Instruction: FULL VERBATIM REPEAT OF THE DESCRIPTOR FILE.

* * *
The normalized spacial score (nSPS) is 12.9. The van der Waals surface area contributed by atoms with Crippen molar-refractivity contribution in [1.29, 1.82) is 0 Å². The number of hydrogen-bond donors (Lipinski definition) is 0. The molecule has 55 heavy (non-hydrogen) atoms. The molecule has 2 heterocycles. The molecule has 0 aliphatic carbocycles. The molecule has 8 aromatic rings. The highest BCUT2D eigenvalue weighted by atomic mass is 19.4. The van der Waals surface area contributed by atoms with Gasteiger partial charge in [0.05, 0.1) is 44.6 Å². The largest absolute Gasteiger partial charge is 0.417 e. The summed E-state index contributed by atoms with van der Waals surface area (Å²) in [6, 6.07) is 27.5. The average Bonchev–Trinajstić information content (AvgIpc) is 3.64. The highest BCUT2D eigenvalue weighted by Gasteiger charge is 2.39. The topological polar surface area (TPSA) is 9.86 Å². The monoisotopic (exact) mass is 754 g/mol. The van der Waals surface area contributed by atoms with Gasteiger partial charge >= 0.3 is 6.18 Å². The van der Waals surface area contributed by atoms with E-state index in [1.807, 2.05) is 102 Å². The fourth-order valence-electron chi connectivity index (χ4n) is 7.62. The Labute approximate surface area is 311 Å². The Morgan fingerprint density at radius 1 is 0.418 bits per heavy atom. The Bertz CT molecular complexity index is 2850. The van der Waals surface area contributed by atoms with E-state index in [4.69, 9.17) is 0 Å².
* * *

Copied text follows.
The normalized spacial score (nSPS) is 12.9. The van der Waals surface area contributed by atoms with Crippen molar-refractivity contribution in [1.29, 1.82) is 0 Å². The number of hydrogen-bond donors (Lipinski definition) is 0. The molecule has 55 heavy (non-hydrogen) atoms. The molecule has 2 heterocycles. The molecule has 0 aliphatic carbocycles. The molecule has 8 aromatic rings. The highest BCUT2D eigenvalue weighted by atomic mass is 19.4. The van der Waals surface area contributed by atoms with Gasteiger partial charge in [0.05, 0.1) is 44.6 Å². The largest absolute Gasteiger partial charge is 0.417 e. The summed E-state index contributed by atoms with van der Waals surface area (Å²) in [6, 6.07) is 27.5. The average Bonchev–Trinajstić information content (AvgIpc) is 3.64. The highest BCUT2D eigenvalue weighted by Gasteiger charge is 2.39. The topological polar surface area (TPSA) is 9.86 Å². The monoisotopic (exact) mass is 754 g/mol. The van der Waals surface area contributed by atoms with Gasteiger partial charge >= 0.3 is 6.18 Å². The van der Waals surface area contributed by atoms with E-state index in [1.807, 2.05) is 102 Å². The fourth-order valence-electron chi connectivity index (χ4n) is 7.62. The Labute approximate surface area is 311 Å². The Morgan fingerprint density at radius 1 is 0.418 bits per heavy atom. The Bertz CT molecular complexity index is 2850. The van der Waals surface area contributed by atoms with E-state index in [4.69, 9.17) is 0 Å².